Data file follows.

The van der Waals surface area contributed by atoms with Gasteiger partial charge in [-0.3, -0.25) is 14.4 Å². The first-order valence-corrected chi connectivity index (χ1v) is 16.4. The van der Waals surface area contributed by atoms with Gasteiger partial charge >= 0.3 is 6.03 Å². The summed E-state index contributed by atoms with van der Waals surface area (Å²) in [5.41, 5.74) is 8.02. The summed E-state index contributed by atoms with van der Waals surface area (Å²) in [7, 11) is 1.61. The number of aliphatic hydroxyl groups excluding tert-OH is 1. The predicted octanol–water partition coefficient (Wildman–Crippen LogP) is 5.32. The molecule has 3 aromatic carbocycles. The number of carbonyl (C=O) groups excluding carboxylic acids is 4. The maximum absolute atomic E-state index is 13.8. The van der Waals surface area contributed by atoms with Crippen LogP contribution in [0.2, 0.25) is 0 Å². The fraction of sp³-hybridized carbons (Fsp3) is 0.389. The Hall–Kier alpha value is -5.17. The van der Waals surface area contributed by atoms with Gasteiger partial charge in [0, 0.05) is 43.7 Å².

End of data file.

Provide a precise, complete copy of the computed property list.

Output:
The van der Waals surface area contributed by atoms with Gasteiger partial charge in [-0.3, -0.25) is 14.4 Å². The first-order valence-corrected chi connectivity index (χ1v) is 16.4. The van der Waals surface area contributed by atoms with Gasteiger partial charge >= 0.3 is 6.03 Å². The summed E-state index contributed by atoms with van der Waals surface area (Å²) in [5.41, 5.74) is 8.02. The summed E-state index contributed by atoms with van der Waals surface area (Å²) in [7, 11) is 1.61. The number of aliphatic hydroxyl groups excluding tert-OH is 1. The predicted octanol–water partition coefficient (Wildman–Crippen LogP) is 5.32. The molecule has 3 aromatic carbocycles. The number of carbonyl (C=O) groups excluding carboxylic acids is 4. The maximum absolute atomic E-state index is 13.8. The van der Waals surface area contributed by atoms with Crippen LogP contribution in [0.2, 0.25) is 0 Å². The fraction of sp³-hybridized carbons (Fsp3) is 0.389. The Hall–Kier alpha value is -5.17. The van der Waals surface area contributed by atoms with Gasteiger partial charge in [0, 0.05) is 43.7 Å².